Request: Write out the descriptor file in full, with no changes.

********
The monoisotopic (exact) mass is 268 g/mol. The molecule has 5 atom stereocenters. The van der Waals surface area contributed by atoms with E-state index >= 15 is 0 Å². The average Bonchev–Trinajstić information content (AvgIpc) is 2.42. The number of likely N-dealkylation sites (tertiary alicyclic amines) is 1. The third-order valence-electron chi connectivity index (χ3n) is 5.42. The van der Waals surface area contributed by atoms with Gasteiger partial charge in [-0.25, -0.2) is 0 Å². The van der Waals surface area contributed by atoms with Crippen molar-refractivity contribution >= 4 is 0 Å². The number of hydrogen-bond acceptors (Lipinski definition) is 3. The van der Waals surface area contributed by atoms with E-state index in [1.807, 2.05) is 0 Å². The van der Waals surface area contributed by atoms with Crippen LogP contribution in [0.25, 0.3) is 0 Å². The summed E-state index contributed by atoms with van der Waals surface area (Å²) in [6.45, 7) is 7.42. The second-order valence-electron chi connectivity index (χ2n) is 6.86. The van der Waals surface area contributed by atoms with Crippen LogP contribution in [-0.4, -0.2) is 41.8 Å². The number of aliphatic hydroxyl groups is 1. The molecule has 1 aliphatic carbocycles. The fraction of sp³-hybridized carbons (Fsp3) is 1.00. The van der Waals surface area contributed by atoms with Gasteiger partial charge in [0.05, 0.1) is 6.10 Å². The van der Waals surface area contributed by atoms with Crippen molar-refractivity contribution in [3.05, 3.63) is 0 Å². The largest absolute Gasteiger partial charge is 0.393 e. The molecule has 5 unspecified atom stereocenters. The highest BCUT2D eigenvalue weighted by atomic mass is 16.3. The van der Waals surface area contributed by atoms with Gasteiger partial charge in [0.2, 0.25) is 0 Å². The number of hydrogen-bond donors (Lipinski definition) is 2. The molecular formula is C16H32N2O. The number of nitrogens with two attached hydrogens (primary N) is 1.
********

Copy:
The monoisotopic (exact) mass is 268 g/mol. The molecule has 5 atom stereocenters. The van der Waals surface area contributed by atoms with E-state index >= 15 is 0 Å². The average Bonchev–Trinajstić information content (AvgIpc) is 2.42. The number of likely N-dealkylation sites (tertiary alicyclic amines) is 1. The third-order valence-electron chi connectivity index (χ3n) is 5.42. The van der Waals surface area contributed by atoms with Gasteiger partial charge in [-0.25, -0.2) is 0 Å². The van der Waals surface area contributed by atoms with Crippen molar-refractivity contribution >= 4 is 0 Å². The number of hydrogen-bond acceptors (Lipinski definition) is 3. The van der Waals surface area contributed by atoms with E-state index in [1.807, 2.05) is 0 Å². The van der Waals surface area contributed by atoms with Crippen LogP contribution in [0.25, 0.3) is 0 Å². The summed E-state index contributed by atoms with van der Waals surface area (Å²) in [6.45, 7) is 7.42. The second-order valence-electron chi connectivity index (χ2n) is 6.86. The van der Waals surface area contributed by atoms with Crippen LogP contribution in [-0.4, -0.2) is 41.8 Å². The number of aliphatic hydroxyl groups is 1. The molecule has 1 aliphatic carbocycles. The fraction of sp³-hybridized carbons (Fsp3) is 1.00. The van der Waals surface area contributed by atoms with Gasteiger partial charge in [0.05, 0.1) is 6.10 Å². The van der Waals surface area contributed by atoms with Crippen molar-refractivity contribution in [3.05, 3.63) is 0 Å². The largest absolute Gasteiger partial charge is 0.393 e. The molecule has 5 unspecified atom stereocenters. The highest BCUT2D eigenvalue weighted by atomic mass is 16.3. The van der Waals surface area contributed by atoms with Gasteiger partial charge in [0.2, 0.25) is 0 Å². The number of hydrogen-bond donors (Lipinski definition) is 2. The molecular formula is C16H32N2O. The number of nitrogens with two attached hydrogens (primary N) is 1.